Entertainment

Entrepreneurs bring live theater back to Charlotte’s South End

South End has four breweries, 66 restaurants and bars, two live music venues, the light rail line, nearly 4,500 households and – until now – no live theater.

Actress-producer Donna Scott is about to fix that. Starting this weekend, she and producing partners Tonya Bludsworth and Glynnis O’Donoghue will bring live theater to South End when they put on an elaborately staged reading of Bludsworth’s “Carrie Ann’s Kiss” at Charlotte Trolley Museum.

The play is styled like a mockumentary and follows five Carrie Ann Cosmetics consultants on their way to the national convention to vie for the company’s highest award, the Ruby Kiss.

Scott is no stranger to South End. She, Bludsworth and O’Donoghue live nearby. And the last time live theater was in South End, Scott was involved: Her feel-good, feminist “The Body Chronicles” was a hit 10 years ago, when she staged it at the defunct South End Performing Arts Center.

Scott’s name and face may be familiar to longtime theatergoers, because she’s made acting and producing her full-time job. (She’s also known as Mod Bettie, her vintage furniture-loving and blogging alter ego.) She’s accustomed to making things happen, so she and her partners were the right choices for the uncertain but exciting proposition of staging theater in unlikely venues.

They’re having a ball gearing up for the new venture. “I work with people I love, and I get to do something I love with those people,” Bludsworth says. “Isn’t that what everyone is looking for?”

“We are our own fairy godmothers,” O’Donoghue says.

Scott and team won’t have a permanent base; they’ll travel, gypsy-like, to South End venues amenable to hosting them. They don’t have a regular rehearsal space, but that’s a challenge they like trying to figure out. Scott calls Bludsworth “the queen of the road map.”

They’re even open to outdoor theater – perhaps at Food Truck Friday or during South End Art and Soul, an arts festival May 2.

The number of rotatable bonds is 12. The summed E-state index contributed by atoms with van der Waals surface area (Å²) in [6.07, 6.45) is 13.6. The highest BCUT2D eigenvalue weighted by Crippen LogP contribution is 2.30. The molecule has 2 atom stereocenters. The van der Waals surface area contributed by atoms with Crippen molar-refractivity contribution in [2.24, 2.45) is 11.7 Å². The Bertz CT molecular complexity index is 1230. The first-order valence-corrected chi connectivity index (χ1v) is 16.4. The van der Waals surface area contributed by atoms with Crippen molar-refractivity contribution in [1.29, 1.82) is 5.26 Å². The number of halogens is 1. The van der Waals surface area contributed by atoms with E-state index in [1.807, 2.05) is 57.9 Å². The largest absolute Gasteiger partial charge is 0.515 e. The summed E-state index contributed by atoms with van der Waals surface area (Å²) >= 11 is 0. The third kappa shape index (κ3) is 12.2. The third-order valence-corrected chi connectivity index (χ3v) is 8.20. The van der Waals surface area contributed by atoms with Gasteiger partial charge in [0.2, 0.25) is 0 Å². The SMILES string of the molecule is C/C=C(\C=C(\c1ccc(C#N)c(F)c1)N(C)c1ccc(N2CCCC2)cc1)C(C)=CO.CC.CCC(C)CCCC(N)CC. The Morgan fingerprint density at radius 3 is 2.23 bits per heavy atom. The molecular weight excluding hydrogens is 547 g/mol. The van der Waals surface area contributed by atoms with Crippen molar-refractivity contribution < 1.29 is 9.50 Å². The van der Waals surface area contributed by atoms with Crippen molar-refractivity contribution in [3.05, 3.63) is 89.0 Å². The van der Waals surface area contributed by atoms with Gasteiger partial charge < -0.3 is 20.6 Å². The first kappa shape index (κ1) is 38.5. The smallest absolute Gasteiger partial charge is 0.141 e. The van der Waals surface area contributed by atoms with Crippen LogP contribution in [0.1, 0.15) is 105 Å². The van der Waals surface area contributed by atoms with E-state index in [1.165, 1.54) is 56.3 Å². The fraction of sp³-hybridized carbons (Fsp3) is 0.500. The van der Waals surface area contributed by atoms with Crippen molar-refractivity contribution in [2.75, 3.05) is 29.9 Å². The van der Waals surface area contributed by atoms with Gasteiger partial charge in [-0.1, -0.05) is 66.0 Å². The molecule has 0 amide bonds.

Even before their first performance, they’ve found a receptive audience among South Enders. The women often meet at Common Market on South Tryon Street, where owner Chuck Barger has taken an interest. He’ll provide libations for upcoming shows.

“We already feel like we’re part of the community,” Scott says.

South End is a neighborhood where businesses support other businesses. “One of South End’s great secrets to success is our people,” says Tobe Holmes, director of Historic South End. “There are lots of outgoing and generous business owners and residents who make the time to collaborate and celebrate one another.

“They all seem to understand that what is good for one is likely good for another, and that relying only on a motive for profit is not only ineffective but also pretty lonely. South End merchants (have) come forward to support the effort. (They’re) providing everything from marketing to product sponsorship.”

The neighbors aren’t the only ones offering support. The Arts and Science Council awarded Scott’s team a $5,000 cultural project grant.

Next for the vagabond players is a fully staged “Shiloh Rules,” a comedy about female Civil War re-enactors. “Shiloh” will be staged in March at Charlotte Art League on Camden Road. Theatergoers may discover a painting or artist they love, and gallery crawlers may stumble on a play they didn’t know about. (The first Friday of “Shiloh” coincides with the South End Gallery Crawl and the weekly Food Truck Friday.)

They’re open to any kind of plays, but gravitate toward comedies. And they’ll offer something rare in the theater scene: the 100-seat, intimate theater experience.

Scott and her partners have also gotten support from Theatre Charlotte and Actor’s Theatre and Michael Ford of UpStage NoDa.

Those theaters have offered to cross-promote South End theater. “This isn’t a competition,” Scott says. “I think in the last six years or so, theater companies have learned that the way to survive is to collaborate and cross-market.”

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